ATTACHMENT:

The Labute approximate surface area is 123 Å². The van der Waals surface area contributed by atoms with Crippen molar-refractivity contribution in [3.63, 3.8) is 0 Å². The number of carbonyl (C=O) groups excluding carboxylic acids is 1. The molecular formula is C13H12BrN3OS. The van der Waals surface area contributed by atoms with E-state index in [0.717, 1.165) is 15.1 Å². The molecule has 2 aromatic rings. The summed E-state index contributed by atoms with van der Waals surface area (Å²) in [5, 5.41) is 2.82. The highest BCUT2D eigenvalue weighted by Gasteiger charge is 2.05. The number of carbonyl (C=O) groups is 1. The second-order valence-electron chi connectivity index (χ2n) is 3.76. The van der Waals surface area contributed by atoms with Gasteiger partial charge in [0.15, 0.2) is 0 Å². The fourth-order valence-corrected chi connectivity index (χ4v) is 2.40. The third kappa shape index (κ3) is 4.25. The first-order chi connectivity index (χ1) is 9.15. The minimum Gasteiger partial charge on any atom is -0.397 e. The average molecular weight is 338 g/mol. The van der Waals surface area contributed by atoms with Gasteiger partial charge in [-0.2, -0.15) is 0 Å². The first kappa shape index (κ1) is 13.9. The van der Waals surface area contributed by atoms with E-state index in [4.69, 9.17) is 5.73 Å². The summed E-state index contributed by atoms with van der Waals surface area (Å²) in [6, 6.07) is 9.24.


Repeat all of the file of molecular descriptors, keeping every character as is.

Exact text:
The Labute approximate surface area is 123 Å². The van der Waals surface area contributed by atoms with Crippen molar-refractivity contribution in [3.63, 3.8) is 0 Å². The number of carbonyl (C=O) groups excluding carboxylic acids is 1. The molecular formula is C13H12BrN3OS. The van der Waals surface area contributed by atoms with E-state index in [0.717, 1.165) is 15.1 Å². The molecule has 2 aromatic rings. The summed E-state index contributed by atoms with van der Waals surface area (Å²) in [5, 5.41) is 2.82. The highest BCUT2D eigenvalue weighted by Gasteiger charge is 2.05. The number of carbonyl (C=O) groups is 1. The second-order valence-electron chi connectivity index (χ2n) is 3.76. The van der Waals surface area contributed by atoms with Gasteiger partial charge in [0.15, 0.2) is 0 Å². The fourth-order valence-corrected chi connectivity index (χ4v) is 2.40. The third kappa shape index (κ3) is 4.25. The first-order chi connectivity index (χ1) is 9.15. The minimum Gasteiger partial charge on any atom is -0.397 e. The average molecular weight is 338 g/mol. The van der Waals surface area contributed by atoms with Gasteiger partial charge in [-0.2, -0.15) is 0 Å². The first kappa shape index (κ1) is 13.9. The van der Waals surface area contributed by atoms with E-state index in [4.69, 9.17) is 5.73 Å². The summed E-state index contributed by atoms with van der Waals surface area (Å²) in [6, 6.07) is 9.24.